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Commuting stress inspires job changes

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According to new research by internet job site Reed, transport problems have caused one in six people to consider changing where they work in the last year.

From more than 6,000 workers throughout the UK surveyed by reed.co.uk, 15 per cent said they had considered moving jobs in the last 12 months just to avoid transport stress. Hundreds of people have actually moved. While the South West is worst hit, with 18 per cent of workers thinking of
moving jobs as a direct result of transport problems, the Thames Valley, Wales, North West and South come close behind with 17 per cent thinking of changing job location.

Bad transport continues to cause a whole range of difficulties at work. One in eight workers missed at least an hour’s worth of work per week, rising to over four hours every week for some respondents. This means British business is losing over £5billion a year due to transport chaos.

Regionally, London was the hardest hit by time lost, where this figure rose to over one in six workers losing more than an hour a week. ‘It makes you think seriously about working in London’ said one frustrated commuter, ‘Is it worth the money and stress?’

The Government’s promise to improve public transport has clearly not persuaded the British population to use it. In all areas except London, travelling by car is the most popular mode of transport. In Wales 84% of the workforce travel to work by car, closely followed by the Home Counties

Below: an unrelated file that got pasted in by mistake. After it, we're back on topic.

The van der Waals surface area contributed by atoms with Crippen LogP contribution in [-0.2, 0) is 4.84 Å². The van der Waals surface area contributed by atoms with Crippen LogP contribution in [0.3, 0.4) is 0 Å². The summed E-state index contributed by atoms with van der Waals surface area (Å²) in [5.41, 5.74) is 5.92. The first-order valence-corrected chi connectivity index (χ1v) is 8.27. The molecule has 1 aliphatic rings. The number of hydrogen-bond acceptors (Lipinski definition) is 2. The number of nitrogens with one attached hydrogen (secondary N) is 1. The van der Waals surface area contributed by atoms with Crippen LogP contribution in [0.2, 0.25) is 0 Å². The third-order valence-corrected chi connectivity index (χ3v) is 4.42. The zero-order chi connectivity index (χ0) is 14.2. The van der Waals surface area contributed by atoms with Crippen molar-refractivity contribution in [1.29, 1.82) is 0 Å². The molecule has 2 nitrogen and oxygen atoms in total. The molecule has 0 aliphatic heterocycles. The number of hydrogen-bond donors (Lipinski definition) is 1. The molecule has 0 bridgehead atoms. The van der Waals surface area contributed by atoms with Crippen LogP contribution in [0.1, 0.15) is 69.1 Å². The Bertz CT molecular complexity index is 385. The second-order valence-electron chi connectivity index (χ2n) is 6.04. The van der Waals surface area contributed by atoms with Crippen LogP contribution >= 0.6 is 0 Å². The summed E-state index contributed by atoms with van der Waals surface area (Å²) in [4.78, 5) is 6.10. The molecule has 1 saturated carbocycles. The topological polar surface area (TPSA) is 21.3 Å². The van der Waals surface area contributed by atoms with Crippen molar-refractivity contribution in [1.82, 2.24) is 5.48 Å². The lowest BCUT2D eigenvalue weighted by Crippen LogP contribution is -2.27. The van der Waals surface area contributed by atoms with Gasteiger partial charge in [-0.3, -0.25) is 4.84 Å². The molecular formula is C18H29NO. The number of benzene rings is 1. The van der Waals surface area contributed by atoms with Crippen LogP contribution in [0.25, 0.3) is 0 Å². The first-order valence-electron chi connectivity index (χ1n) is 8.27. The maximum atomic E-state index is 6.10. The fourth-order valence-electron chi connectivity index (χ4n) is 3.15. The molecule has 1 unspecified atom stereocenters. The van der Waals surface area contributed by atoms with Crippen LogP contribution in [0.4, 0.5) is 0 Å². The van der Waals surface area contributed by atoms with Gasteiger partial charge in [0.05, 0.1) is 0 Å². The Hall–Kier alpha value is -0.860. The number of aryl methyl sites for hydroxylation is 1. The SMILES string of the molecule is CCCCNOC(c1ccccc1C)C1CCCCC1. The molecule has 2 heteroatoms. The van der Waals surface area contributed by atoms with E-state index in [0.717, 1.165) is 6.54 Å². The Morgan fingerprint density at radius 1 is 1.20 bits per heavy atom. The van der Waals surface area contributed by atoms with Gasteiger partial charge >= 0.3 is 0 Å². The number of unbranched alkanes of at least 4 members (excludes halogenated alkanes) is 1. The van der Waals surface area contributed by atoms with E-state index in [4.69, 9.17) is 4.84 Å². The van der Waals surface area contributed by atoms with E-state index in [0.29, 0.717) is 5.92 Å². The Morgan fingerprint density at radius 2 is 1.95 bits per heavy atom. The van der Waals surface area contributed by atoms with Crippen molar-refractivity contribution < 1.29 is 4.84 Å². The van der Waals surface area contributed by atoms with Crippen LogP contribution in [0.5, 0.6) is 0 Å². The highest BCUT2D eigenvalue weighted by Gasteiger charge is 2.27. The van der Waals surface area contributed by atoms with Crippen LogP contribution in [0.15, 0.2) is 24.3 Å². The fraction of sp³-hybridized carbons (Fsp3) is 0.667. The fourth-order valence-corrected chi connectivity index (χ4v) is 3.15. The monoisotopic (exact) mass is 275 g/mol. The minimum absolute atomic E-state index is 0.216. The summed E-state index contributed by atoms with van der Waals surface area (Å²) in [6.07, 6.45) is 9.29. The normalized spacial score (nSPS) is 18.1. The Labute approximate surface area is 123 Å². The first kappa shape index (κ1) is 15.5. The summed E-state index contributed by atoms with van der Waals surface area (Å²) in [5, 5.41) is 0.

and Thames Valley regions (81%) and East Anglia (79%). Some workers who do use public transport describe the existing system as ‘diabolical’, and call it a ‘dirty and cramped’ alternative to congested motorways.

Nearly half of the British workforce feel their journey to work is more stressful than four years ago. Though men and women are experiencing equal levels of stress, there seems to be variations in age. According to reed.co.uk’s research, those experiencing the highest levels of stress
caused due to transport problems are in their forties.

Home lives of respondents are suffering as well. One in three workers are has less time for their family and friends than twelve months ago, rising to 44 per cent amongst Londoners.

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